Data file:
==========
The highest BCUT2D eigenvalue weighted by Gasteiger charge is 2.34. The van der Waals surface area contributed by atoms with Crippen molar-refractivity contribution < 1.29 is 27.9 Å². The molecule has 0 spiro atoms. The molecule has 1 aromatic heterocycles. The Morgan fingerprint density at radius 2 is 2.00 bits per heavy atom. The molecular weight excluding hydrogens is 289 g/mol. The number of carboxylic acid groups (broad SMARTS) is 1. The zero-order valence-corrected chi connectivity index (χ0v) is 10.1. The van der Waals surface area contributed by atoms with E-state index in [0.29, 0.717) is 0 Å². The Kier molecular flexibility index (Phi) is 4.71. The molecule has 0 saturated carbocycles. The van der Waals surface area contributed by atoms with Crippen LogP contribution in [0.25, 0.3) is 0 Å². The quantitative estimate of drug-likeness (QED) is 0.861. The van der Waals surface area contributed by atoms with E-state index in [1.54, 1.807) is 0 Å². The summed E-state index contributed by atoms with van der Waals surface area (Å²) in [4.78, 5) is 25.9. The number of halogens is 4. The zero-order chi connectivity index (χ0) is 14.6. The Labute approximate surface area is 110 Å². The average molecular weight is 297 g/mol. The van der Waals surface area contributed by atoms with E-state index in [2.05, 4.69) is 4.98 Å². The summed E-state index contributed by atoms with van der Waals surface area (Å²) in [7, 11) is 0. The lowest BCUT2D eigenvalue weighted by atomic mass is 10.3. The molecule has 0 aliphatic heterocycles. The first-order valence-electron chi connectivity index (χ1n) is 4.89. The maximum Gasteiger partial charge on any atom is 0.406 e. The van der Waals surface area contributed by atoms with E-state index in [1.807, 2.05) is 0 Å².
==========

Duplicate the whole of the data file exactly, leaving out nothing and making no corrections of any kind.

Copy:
The highest BCUT2D eigenvalue weighted by Gasteiger charge is 2.34. The van der Waals surface area contributed by atoms with Crippen molar-refractivity contribution < 1.29 is 27.9 Å². The molecule has 0 spiro atoms. The molecule has 1 aromatic heterocycles. The Morgan fingerprint density at radius 2 is 2.00 bits per heavy atom. The molecular weight excluding hydrogens is 289 g/mol. The number of carboxylic acid groups (broad SMARTS) is 1. The zero-order valence-corrected chi connectivity index (χ0v) is 10.1. The van der Waals surface area contributed by atoms with E-state index in [0.29, 0.717) is 0 Å². The Kier molecular flexibility index (Phi) is 4.71. The molecule has 0 saturated carbocycles. The van der Waals surface area contributed by atoms with Crippen LogP contribution in [0.25, 0.3) is 0 Å². The quantitative estimate of drug-likeness (QED) is 0.861. The van der Waals surface area contributed by atoms with E-state index in [1.54, 1.807) is 0 Å². The summed E-state index contributed by atoms with van der Waals surface area (Å²) in [4.78, 5) is 25.9. The number of halogens is 4. The zero-order chi connectivity index (χ0) is 14.6. The Labute approximate surface area is 110 Å². The average molecular weight is 297 g/mol. The van der Waals surface area contributed by atoms with E-state index in [2.05, 4.69) is 4.98 Å². The summed E-state index contributed by atoms with van der Waals surface area (Å²) in [7, 11) is 0. The lowest BCUT2D eigenvalue weighted by atomic mass is 10.3. The molecule has 0 aliphatic heterocycles. The first-order valence-electron chi connectivity index (χ1n) is 4.89. The maximum Gasteiger partial charge on any atom is 0.406 e. The van der Waals surface area contributed by atoms with E-state index in [1.807, 2.05) is 0 Å².